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Thread: Two questions

  1. #1
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    Two questions

    Question 1

    Не прочитав письмо от мамы, он ушёл.

    Is there any possibility that he had read some part of the letter before he left?


    Question 2

    Нельзя + Imperfective such as Вам нельзя заходить туда.

    I think this generally means "prohibition". Can it mean "impossibility" as well?

    Thank you in advance.

  2. #2
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    Quote Originally Posted by Yuki View Post
    Question 1

    Не прочитав письмо от мамы, он ушёл.

    Is there any possibility that he had read some part of the letter before he left?
    No, there is no hints in this sentences that he ever started reading
    If you want to specify that he dropped reading in the middle it will be
    Не дочитав письмо от мамы, он ушёл.

    Quote Originally Posted by Yuki View Post
    Question 2

    Нельзя + Imperfective such as Вам нельзя заходить туда.

    I think this generally means "prohibition". Can it mean "impossibility" as well?
    No, it means "prohibition"


    "Prohibition" or "impossibility", depending on context/intonation will be
    Вы не можете туда зайти

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    Concerning "нельзя": when you specify a person, who "cannot" do something, it may only mean prohibition. "Туда нельзя заходить" also implies that one "shouldn't" come in. However, "Туда нельзя зайти" does indeed mean impossibility.

    If you really need to specify a person, and still imply impossibility rather than prohibition, use verb "мочь":"Ты не можешь туда войти". You can even use perfective to say it in the future "Ты не сможешь туда войти" ("You won't be able to come in there").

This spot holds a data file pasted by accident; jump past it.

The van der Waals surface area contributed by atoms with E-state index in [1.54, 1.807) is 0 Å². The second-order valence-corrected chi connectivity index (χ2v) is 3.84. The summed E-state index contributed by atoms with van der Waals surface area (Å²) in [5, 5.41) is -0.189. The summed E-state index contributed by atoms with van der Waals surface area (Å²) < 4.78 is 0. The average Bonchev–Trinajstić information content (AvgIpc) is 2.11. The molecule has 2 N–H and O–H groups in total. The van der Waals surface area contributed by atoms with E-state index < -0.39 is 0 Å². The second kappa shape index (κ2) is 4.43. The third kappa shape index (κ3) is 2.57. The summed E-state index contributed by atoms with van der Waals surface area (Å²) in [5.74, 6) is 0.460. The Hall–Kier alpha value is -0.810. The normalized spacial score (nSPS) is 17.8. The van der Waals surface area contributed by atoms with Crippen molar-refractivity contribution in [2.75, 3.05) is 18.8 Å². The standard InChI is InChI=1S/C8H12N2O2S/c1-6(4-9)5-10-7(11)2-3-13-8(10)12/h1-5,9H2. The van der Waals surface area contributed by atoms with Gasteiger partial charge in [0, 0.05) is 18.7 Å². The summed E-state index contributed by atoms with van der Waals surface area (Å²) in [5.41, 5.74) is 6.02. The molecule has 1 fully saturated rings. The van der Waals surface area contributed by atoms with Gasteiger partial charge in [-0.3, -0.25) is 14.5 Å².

Note that English uses "you" extensively where Russian doesn't. For example, it is normal to say things like "You can't just steal other's work". In Russian you would rather say an impersonal sentence with "нельзя": "Нельзя просто красть чужую работу". So don't bother with following grammar too closely: it is perfectly normal to use the most usual way to render the idea.

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    Завсегдатай maxmixiv's Avatar
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    "Нельзя, надо знать!"
    http://www.google.com/url?sa=t&rct=j...N_hvPyBQTaeGRw
    "Невозможно передать смысл иностранной фразы, не разрушив при этом её первоначальную структуру."

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    Завсегдатай it-ogo's Avatar
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    Yuki, didn't you get my replies by email and in PM?
    "Россия для русских" - это неправильно. Остальные-то чем лучше?

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    Почтенный гражданин Soft sign's Avatar
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    Quote Originally Posted by Yuki View Post
    Не прочитав письмо от мамы, он ушёл.
    Is there any possibility that he had read some part of the letter before he left?
    Imho, there is such possibility.

    Не читав письмо от мамы, он ушёл. — he has read nothing in the letter
    Не дочитав письмо от мамы, он ушёл. — he started to read but hasn't finished
    Не прочитав письмо от мамы, он ушёл. — we don't know if he read some part of the letter or not
    Please correct my English

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    Quote Originally Posted by Soft sign View Post
    Не читав письмо от мамы, он ушёл. — he has read nothing in the letter
    That's not really Russian no matter how you look at it. In modern Russian, at least, perfective adverbial participles (деепричастия совершенного вида) are only formed from perfective verbs. For "читать" the corresponding form is "читая".

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